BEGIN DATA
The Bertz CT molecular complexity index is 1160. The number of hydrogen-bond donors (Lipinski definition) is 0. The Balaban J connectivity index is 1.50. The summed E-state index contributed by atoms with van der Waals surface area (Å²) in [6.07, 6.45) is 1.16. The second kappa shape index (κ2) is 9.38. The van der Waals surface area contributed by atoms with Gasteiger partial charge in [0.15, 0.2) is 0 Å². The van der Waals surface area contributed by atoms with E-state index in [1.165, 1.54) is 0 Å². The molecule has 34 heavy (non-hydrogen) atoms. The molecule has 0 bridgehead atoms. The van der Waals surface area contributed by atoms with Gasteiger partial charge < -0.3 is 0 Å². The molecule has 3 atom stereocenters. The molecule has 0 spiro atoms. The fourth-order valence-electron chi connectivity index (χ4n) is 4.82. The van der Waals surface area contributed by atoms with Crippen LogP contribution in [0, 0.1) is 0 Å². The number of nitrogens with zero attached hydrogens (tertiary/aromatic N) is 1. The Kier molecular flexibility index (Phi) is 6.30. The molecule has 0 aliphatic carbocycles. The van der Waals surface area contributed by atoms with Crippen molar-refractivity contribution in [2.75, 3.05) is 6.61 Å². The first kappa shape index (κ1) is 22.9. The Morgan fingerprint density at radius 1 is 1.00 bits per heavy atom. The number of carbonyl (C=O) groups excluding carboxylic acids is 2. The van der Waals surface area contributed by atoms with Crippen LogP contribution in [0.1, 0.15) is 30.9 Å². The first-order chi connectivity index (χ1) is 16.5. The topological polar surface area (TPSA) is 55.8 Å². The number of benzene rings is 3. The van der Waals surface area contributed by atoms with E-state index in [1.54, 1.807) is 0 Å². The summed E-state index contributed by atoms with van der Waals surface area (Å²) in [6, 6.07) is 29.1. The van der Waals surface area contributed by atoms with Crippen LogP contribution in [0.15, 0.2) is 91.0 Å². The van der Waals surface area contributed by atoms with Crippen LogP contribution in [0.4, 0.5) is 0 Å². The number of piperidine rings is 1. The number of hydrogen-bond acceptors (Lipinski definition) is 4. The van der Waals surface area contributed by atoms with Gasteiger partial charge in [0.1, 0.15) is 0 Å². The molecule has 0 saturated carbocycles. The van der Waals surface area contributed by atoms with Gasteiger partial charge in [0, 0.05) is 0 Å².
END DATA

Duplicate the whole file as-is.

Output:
The Bertz CT molecular complexity index is 1160. The number of hydrogen-bond donors (Lipinski definition) is 0. The Balaban J connectivity index is 1.50. The summed E-state index contributed by atoms with van der Waals surface area (Å²) in [6.07, 6.45) is 1.16. The second kappa shape index (κ2) is 9.38. The van der Waals surface area contributed by atoms with Gasteiger partial charge in [0.15, 0.2) is 0 Å². The van der Waals surface area contributed by atoms with E-state index in [1.165, 1.54) is 0 Å². The molecule has 34 heavy (non-hydrogen) atoms. The molecule has 0 bridgehead atoms. The van der Waals surface area contributed by atoms with Gasteiger partial charge < -0.3 is 0 Å². The molecule has 3 atom stereocenters. The molecule has 0 spiro atoms. The fourth-order valence-electron chi connectivity index (χ4n) is 4.82. The van der Waals surface area contributed by atoms with Crippen LogP contribution in [0, 0.1) is 0 Å². The number of nitrogens with zero attached hydrogens (tertiary/aromatic N) is 1. The Kier molecular flexibility index (Phi) is 6.30. The molecule has 0 aliphatic carbocycles. The van der Waals surface area contributed by atoms with Crippen molar-refractivity contribution in [2.75, 3.05) is 6.61 Å². The first kappa shape index (κ1) is 22.9. The Morgan fingerprint density at radius 1 is 1.00 bits per heavy atom. The number of carbonyl (C=O) groups excluding carboxylic acids is 2. The van der Waals surface area contributed by atoms with Crippen LogP contribution in [0.1, 0.15) is 30.9 Å². The first-order chi connectivity index (χ1) is 16.5. The topological polar surface area (TPSA) is 55.8 Å². The number of benzene rings is 3. The van der Waals surface area contributed by atoms with E-state index in [1.54, 1.807) is 0 Å². The summed E-state index contributed by atoms with van der Waals surface area (Å²) in [6, 6.07) is 29.1. The van der Waals surface area contributed by atoms with Crippen LogP contribution in [0.15, 0.2) is 91.0 Å². The van der Waals surface area contributed by atoms with Crippen LogP contribution in [0.4, 0.5) is 0 Å². The number of piperidine rings is 1. The number of hydrogen-bond acceptors (Lipinski definition) is 4. The van der Waals surface area contributed by atoms with Gasteiger partial charge in [0.1, 0.15) is 0 Å². The molecule has 0 saturated carbocycles. The van der Waals surface area contributed by atoms with Gasteiger partial charge in [0, 0.05) is 0 Å².